Skip to main content

NEW YORK (MainStreet) — The last 12 years have been a period of explosive growth for private, for-profit two-year schools as concerns have been raised about the quality and cost of instruction. Yesterday, the Federal Reserve Bank of New York released its own findings in a report called "Lifting the Veil—For-Profits in the Higher Education Landscape."

Whether the Fed is trying to lift the veil or blow the cover off for-profit colleges, the report seems to acknowledge that they have lived in the shadows for too long. The Fed's report comes on the heels of one released last week by the New America Foundation, a Washington, D.C.-based think tank that supports closer regulation of for-profit colleges.

"While we know much about traditional four-year public and private non-profit institutions, the for-profit sector seems more opaque." the report stated.

"What services does it provide?" its authors, Rajashri Chakrabarti and John Grigsby asked. "Who enrolls at for-profits, and how has their enrollment changed during the Great Recession? What are their tuition levels? How about their net prices and student loans? And do their students succeed?"

The latter point—what percentage of student finish their programs and find work—has become a flash point. Student outcomes, which have become a focus of the Obama administration's assessment of a school's performance, are increasingly going to be a benchmark against which non-profits are judged.

"While student outcomes at for-profits have not been too rosy, and the gap in student loans with comparable publics has been a source of concern and debate, it is too early to pass judgment on the sector," the Fed said. "Their remarkable enrollment growth during the Great Recession suggests that for-profits have allowed laid-off workers to train in new skills, and young adults to receive a college degree, which they may not have otherwise accomplished."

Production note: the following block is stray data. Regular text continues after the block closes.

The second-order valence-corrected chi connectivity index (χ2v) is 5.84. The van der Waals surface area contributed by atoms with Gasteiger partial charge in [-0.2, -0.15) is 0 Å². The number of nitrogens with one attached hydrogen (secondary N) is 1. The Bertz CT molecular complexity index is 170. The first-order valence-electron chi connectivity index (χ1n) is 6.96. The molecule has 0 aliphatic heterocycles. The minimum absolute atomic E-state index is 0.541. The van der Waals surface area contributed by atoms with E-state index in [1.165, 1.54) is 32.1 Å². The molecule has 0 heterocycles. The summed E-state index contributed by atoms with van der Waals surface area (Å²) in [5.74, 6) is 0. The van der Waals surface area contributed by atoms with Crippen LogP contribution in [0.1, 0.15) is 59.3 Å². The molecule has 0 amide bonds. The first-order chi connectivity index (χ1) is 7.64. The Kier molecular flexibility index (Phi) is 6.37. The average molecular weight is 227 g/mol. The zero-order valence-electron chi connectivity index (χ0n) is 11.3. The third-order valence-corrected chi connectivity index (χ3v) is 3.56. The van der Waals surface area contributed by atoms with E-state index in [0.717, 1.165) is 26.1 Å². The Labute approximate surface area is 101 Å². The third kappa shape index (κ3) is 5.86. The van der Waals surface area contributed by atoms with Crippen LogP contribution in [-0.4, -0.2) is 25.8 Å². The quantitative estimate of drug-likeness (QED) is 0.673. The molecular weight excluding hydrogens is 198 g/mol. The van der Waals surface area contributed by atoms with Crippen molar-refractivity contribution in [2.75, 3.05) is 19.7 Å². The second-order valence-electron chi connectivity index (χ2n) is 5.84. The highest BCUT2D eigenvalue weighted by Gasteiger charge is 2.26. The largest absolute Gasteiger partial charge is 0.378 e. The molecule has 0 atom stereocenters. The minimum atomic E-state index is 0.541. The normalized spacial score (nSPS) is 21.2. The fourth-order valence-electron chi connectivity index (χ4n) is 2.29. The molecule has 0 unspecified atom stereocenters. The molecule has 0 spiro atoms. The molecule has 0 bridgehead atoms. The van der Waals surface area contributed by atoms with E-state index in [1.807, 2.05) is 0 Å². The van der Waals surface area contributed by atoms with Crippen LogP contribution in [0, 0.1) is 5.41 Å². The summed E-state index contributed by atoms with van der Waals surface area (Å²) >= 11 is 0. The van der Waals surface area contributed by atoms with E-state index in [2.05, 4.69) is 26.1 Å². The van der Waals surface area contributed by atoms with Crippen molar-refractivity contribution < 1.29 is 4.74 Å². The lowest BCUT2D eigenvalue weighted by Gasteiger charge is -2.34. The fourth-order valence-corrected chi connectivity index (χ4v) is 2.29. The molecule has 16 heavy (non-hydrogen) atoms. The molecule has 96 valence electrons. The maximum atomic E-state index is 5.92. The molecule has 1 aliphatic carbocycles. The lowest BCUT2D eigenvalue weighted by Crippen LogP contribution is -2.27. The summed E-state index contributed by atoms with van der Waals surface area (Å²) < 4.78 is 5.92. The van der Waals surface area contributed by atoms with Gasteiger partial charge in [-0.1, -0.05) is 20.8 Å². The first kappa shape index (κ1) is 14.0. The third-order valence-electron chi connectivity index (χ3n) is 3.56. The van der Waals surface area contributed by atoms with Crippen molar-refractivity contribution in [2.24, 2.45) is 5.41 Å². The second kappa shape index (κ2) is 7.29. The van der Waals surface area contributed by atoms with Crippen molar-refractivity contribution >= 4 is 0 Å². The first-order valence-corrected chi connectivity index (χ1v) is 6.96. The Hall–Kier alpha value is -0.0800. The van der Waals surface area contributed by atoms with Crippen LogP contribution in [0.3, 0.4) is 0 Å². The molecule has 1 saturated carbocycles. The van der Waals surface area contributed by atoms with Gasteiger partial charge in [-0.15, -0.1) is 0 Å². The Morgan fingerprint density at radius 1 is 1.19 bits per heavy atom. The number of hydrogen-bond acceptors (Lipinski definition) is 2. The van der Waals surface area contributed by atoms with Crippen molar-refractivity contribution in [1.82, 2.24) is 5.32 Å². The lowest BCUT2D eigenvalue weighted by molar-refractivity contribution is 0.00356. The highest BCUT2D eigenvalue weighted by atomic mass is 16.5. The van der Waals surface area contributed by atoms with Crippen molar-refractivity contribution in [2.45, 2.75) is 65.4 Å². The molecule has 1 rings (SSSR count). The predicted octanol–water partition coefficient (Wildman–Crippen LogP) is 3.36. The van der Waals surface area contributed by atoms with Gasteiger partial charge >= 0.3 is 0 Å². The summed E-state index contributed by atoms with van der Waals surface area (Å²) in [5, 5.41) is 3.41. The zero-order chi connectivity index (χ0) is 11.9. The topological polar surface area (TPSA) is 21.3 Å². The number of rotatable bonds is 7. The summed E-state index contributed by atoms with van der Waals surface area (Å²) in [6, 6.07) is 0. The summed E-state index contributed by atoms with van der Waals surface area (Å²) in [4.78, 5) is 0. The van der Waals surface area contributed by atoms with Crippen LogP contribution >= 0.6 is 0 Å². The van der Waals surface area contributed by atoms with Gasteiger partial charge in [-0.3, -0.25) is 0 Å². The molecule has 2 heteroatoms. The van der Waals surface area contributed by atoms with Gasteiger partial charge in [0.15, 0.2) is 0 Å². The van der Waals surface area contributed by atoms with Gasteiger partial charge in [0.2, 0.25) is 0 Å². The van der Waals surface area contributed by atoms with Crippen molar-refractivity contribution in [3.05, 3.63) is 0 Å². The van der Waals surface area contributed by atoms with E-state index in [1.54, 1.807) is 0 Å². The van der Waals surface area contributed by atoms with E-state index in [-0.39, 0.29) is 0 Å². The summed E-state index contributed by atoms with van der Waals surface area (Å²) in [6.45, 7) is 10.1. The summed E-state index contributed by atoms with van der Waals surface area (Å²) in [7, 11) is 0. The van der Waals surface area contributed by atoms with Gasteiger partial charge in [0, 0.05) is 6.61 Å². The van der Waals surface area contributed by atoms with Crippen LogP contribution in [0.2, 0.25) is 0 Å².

TheStreet Recommends

The Fed report noted that for-profits are more comparable to two-year public community colleges and undergraduate certificate programs than to four-year programs. There is a vocational focus, the report noted. "For-profits are primarily trade schools, where enrollees can learn specific skills such as hairdressing, massage, welding, mechanics, or network and computer systems administration," it read. But these schools might have difficulty satisfying outcomes assessment-focused evaluation models, such as the Department of Education's Gainful Employment rules. A new version making increased demands on the colleges was released last week.

The Fed report noted that for-profits were an enrollment magnet due to the Great Recession: "Between 200 and 2011, for-profit enrollment in the less-than-two-year institutions more than doubled, with 52% of this growth taking place in the three years after the Recession." During the same period, enrollment in public school equivalents fell by 3%.

And an issue that wraps back to student loans is tuition—the Fed noted that it was much higher at for-profits than their public counterparts.

"Although for-profit student entrants have relatively lower incomes, tuition at for-profits has also been on the rise," the report said. "In 2012, the average sticker price of a for-profit program was more than $14,300, up almost 100% from 2000. Despite availing themselves of higher Pell Grants, students at for-profits pay considerably higher net prices than those at public colleges." The Fed found that this was partly due to "the absence of state and institutional grants."

"The high net price at for-profit programs has forced students to take out large loans to finance their education," the Fed report concluded. "In 2012, 60% of for-profit students not in four-year colleges took out subsidized student loans, at an average of $3,445 per loan; by contrast, just 15% of comparable public college students took out loans, with an average size of $3,096."

--Written by John Sandman for MainStreet